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Four key areas of engineering – jobs and qualifications

Engineering

Engineers are needed for lots of roles in many different industries. Take a look at four key engineering disciplines and the jobs and careers you could opt for.

Mechanical engineering

Mechanical engineering is basically about designing anything with movable components. Mechanical engineers develop, design, modify and maintain components and equipment. These components or machines are used in industries including manufacturing and construction, power, the healthcare sector and transport.

They use CAD and CAM (computer aided design and modelling) software to produce technical plans and they may also present these designs to managers. They often support and lead teams in producing equipment and they survey equipment for maintenance purposes.

To become a mechanical engineer you will need a foundation degree, HNC, HND or a degree in engineering, which you could progress to via the academic, full time vocational or apprenticeship route. There are specialist degrees that you could choose, including mechanical engineering and mechatronics, which combines mechanical, electronic and other engineering disciplines like robotics. Have a look at the Semta website for more information.

Chemical engineering

Chemical engineering combines the physical science of chemistry with engineering. Chemical engineers use this combination to discover the processes and develop the equipment that allows chemical reactions to work efficiently.

Chemical engineers work across a huge variety of industries, including manufacturing, pharmaceuticals, healthcare, construction, food processing, biotechnology, nanotechnology, environmental management and many more.

If taking the academic route into chemical engineering, A-levels in maths, physics and chemistry are the obvious choices but you could also follow the apprenticeship route. As with mechanical engineering, there are specialist degrees such as biochemical or process engineering.

One renowned chemical engineer was Victor Mills who is described as a ‘legend in his lifetime’. He gave the world Pampers disposable nappies and stopped the oil from separating in peanut butter, amongst other important scientific breakthroughs!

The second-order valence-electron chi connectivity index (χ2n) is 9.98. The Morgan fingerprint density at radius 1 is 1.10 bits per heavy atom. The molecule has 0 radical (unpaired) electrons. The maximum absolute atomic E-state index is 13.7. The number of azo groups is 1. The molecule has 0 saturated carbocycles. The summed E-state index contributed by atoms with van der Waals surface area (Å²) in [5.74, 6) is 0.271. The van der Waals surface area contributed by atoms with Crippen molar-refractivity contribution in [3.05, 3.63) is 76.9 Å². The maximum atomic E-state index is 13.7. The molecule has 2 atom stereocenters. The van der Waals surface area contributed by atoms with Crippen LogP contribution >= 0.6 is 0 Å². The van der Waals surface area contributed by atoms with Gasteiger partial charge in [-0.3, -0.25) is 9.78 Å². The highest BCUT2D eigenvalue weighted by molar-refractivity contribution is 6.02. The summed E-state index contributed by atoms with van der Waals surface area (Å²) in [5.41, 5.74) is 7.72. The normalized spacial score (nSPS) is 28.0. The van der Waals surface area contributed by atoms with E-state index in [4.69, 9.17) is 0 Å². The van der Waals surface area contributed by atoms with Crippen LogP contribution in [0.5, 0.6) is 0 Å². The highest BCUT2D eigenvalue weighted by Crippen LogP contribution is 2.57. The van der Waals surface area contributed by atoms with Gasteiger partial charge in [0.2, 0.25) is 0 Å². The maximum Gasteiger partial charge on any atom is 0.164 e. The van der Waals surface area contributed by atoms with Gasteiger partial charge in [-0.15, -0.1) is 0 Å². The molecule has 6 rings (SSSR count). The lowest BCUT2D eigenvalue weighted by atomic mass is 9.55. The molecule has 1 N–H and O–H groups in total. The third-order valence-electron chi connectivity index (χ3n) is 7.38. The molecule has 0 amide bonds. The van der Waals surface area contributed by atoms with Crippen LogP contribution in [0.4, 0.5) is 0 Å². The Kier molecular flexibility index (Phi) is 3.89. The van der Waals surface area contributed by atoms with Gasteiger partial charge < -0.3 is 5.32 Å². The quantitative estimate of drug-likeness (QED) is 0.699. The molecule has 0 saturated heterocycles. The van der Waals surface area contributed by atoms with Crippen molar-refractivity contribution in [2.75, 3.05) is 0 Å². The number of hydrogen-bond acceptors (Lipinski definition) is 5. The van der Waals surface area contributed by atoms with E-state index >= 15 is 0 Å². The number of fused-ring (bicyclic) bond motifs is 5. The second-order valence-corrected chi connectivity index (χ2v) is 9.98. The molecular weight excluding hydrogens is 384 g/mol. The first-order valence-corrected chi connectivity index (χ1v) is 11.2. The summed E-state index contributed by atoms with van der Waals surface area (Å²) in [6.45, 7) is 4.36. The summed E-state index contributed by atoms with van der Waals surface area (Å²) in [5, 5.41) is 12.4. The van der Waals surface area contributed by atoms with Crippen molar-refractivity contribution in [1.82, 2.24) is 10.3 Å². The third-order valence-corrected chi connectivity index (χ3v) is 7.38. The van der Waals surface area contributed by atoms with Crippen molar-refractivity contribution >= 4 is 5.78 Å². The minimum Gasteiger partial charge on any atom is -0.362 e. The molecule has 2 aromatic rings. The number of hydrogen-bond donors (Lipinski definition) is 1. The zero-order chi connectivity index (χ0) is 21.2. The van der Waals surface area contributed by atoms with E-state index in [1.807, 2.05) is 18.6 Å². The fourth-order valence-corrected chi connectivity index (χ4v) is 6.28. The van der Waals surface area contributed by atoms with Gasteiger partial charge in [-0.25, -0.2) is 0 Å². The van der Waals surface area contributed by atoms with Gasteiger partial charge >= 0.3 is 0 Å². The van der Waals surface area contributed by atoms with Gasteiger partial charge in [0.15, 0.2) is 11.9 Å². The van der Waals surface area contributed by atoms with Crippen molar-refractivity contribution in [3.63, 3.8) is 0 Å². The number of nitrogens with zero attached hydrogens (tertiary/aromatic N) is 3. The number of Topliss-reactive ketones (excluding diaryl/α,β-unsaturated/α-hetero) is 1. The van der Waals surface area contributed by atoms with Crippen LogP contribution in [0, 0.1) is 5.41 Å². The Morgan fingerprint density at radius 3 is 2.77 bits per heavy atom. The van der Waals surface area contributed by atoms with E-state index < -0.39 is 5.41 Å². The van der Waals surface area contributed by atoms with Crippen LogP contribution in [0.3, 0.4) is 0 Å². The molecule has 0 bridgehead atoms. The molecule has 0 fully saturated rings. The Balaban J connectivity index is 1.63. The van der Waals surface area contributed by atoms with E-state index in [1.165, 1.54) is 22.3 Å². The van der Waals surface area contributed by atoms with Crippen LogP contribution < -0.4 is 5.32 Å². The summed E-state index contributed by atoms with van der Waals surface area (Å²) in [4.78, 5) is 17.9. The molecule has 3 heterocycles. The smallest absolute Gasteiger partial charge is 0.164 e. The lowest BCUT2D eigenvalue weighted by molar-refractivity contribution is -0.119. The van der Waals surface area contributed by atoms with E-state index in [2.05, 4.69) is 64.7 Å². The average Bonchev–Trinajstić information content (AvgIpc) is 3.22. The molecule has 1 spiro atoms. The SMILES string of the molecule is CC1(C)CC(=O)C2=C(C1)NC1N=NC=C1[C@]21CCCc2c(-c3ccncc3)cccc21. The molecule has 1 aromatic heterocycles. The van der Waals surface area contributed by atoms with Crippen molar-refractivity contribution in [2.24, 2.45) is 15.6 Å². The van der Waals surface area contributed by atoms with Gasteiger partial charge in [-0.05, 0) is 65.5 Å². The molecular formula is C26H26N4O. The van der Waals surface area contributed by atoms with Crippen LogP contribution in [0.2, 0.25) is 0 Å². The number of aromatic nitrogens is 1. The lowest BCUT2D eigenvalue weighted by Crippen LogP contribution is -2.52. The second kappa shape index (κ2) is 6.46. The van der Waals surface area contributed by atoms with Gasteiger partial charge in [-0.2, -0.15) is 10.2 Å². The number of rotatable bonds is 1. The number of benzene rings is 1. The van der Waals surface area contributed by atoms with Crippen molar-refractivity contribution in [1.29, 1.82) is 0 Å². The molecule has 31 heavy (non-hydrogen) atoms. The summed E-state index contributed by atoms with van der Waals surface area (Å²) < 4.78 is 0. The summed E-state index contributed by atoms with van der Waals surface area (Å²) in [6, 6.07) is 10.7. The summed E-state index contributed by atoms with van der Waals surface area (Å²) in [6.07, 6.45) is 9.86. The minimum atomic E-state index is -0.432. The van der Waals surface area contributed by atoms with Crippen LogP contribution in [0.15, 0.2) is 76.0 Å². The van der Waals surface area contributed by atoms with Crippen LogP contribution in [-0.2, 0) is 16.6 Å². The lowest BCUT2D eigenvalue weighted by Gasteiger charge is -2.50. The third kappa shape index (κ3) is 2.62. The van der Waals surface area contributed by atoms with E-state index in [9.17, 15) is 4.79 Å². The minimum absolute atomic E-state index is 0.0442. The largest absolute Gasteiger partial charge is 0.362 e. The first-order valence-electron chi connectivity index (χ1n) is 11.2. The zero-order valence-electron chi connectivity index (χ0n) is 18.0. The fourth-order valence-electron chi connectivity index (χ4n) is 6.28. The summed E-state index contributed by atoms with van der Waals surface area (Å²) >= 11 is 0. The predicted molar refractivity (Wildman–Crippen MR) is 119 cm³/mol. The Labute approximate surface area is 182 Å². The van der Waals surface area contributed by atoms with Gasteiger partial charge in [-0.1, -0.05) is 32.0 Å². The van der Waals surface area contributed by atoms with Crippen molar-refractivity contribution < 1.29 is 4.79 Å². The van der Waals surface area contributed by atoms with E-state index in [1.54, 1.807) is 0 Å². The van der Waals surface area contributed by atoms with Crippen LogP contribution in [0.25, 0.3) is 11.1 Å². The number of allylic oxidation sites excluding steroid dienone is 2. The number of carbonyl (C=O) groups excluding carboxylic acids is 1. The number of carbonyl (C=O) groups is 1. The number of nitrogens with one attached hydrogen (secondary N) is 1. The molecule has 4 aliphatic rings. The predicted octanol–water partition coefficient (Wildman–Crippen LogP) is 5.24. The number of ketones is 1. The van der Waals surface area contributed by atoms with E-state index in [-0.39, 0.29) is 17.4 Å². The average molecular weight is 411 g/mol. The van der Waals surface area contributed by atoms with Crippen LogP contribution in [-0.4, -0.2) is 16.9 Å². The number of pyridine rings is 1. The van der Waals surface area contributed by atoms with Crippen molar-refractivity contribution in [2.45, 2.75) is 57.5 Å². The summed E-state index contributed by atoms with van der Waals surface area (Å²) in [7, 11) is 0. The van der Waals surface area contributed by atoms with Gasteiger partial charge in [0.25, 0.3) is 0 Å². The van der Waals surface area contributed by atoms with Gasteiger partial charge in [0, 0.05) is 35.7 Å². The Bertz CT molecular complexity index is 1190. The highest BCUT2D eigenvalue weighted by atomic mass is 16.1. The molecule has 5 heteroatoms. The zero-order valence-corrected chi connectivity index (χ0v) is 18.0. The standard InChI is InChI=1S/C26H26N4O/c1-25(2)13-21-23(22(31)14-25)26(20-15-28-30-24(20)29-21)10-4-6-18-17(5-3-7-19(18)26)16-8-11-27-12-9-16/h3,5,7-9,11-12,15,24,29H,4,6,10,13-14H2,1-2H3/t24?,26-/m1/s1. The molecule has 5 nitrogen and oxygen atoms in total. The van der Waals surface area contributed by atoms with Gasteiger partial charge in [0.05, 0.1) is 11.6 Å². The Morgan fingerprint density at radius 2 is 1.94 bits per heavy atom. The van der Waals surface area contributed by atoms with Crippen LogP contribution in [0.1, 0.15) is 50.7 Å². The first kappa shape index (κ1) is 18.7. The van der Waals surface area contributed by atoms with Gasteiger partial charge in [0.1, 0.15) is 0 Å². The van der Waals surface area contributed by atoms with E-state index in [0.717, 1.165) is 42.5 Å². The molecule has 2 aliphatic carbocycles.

Electrical engineering

Electrical engineering is the discipline which deals with electrical and electronic components and equipment. Included in this category are the sub-fields of electronics and micro-electronics, power and telecommunications.

Working in power, renewable energy, transport and building services, electrical engineers design, develop and test electronic equipment, from circuits to complex power systems. As such, electrical engineers, like mechanical engineers, make use of specialist modelling software like CAD and CAM for drafting circuit board layouts and to produce blueprints for devices.

Maths, science and IT are important skills for a career in electrical engineering and so would be obvious choices for A-level subjects if choosing the academic pathway. You would also need to have colour-normal vision (i.e. not colour blind). There is also an electro-technical apprenticeship framework, which is an advanced apprenticeship from which you could progress on to a degree programme at university.

Civil engineering

Civil engineering derives its name from the word civilisation which means the combination of people living within an environment.

In short, civil engineers shape our world and make it possible to live the way we do now. Our entire infrastructure relies on civil engineers who design and build roads, rail networks and the stations that we use to access them as well as tunnels, bridges and the buildings structures that we all live, learn and work in.

One famous civil engineer who you are most likely to have heard of is Isambard Kingdom Brunel. He dreamt up and designed the famous Great Western Railway. But have you heard of Nora Stanton? She was born in Basingstoke and she was the first female to graduate from Cornell University in New York with a degree in civil engineering, in 1905. She was also the first female member of the American Society of Civil Engineers.

There are far too many possible engineering specialisms to cover in one article, but all careers in engineering have maths and science at their foundation and you can begin your career in civil engineering via the vocational, apprenticeship or academic route.  Also worth investigating are some of the university scholarships available for females in these under-represented areas of study.

The future is bright for anyone wanting to be an engineer, with all areas of engineering expected to see a growth in job opportunities and the estimated mean earnings range from starting salaries of £17 – 22k up to £40k and beyond depending on experience and professional qualifications. Have a look at our engineering page for lots more information. Find out what qualifications you need to become an engineer and compare salaries and expected job opportunities using our careerometer. 

About Lynette Daly

Lynette is the publishing editor of Moving On magazine. Moving On is devoted to helping young people make good choices for their future – education, qualifications and careers. Moving On really wants to motivate you! Our articles cover a range of topics to inspire and give ideas. Our magazines are delivered free to all schools, colleges and sixth forms in England and is also available online.

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